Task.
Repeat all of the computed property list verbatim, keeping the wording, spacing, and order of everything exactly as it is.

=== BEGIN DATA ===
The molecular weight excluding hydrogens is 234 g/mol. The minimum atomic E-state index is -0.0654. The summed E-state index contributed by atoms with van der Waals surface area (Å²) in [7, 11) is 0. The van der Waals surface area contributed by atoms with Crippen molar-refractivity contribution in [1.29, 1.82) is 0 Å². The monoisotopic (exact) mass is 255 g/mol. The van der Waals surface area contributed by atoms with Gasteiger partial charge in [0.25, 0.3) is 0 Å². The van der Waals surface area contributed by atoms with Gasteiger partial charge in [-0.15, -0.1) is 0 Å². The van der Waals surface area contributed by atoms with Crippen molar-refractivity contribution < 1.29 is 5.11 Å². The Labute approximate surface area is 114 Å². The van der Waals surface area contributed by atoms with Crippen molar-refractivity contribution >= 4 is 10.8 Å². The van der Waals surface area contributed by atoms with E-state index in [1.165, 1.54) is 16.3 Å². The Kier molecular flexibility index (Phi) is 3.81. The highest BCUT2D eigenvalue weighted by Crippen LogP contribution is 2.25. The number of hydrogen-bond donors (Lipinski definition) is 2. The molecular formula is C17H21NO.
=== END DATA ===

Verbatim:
The molecular weight excluding hydrogens is 234 g/mol. The minimum atomic E-state index is -0.0654. The summed E-state index contributed by atoms with van der Waals surface area (Å²) in [7, 11) is 0. The van der Waals surface area contributed by atoms with Crippen molar-refractivity contribution in [1.29, 1.82) is 0 Å². The monoisotopic (exact) mass is 255 g/mol. The van der Waals surface area contributed by atoms with Gasteiger partial charge in [0.25, 0.3) is 0 Å². The van der Waals surface area contributed by atoms with Gasteiger partial charge in [-0.15, -0.1) is 0 Å². The van der Waals surface area contributed by atoms with Crippen molar-refractivity contribution < 1.29 is 5.11 Å². The Labute approximate surface area is 114 Å². The van der Waals surface area contributed by atoms with Crippen molar-refractivity contribution >= 4 is 10.8 Å². The van der Waals surface area contributed by atoms with E-state index in [1.165, 1.54) is 16.3 Å². The Kier molecular flexibility index (Phi) is 3.81. The highest BCUT2D eigenvalue weighted by Crippen LogP contribution is 2.25. The number of hydrogen-bond donors (Lipinski definition) is 2. The molecular formula is C17H21NO.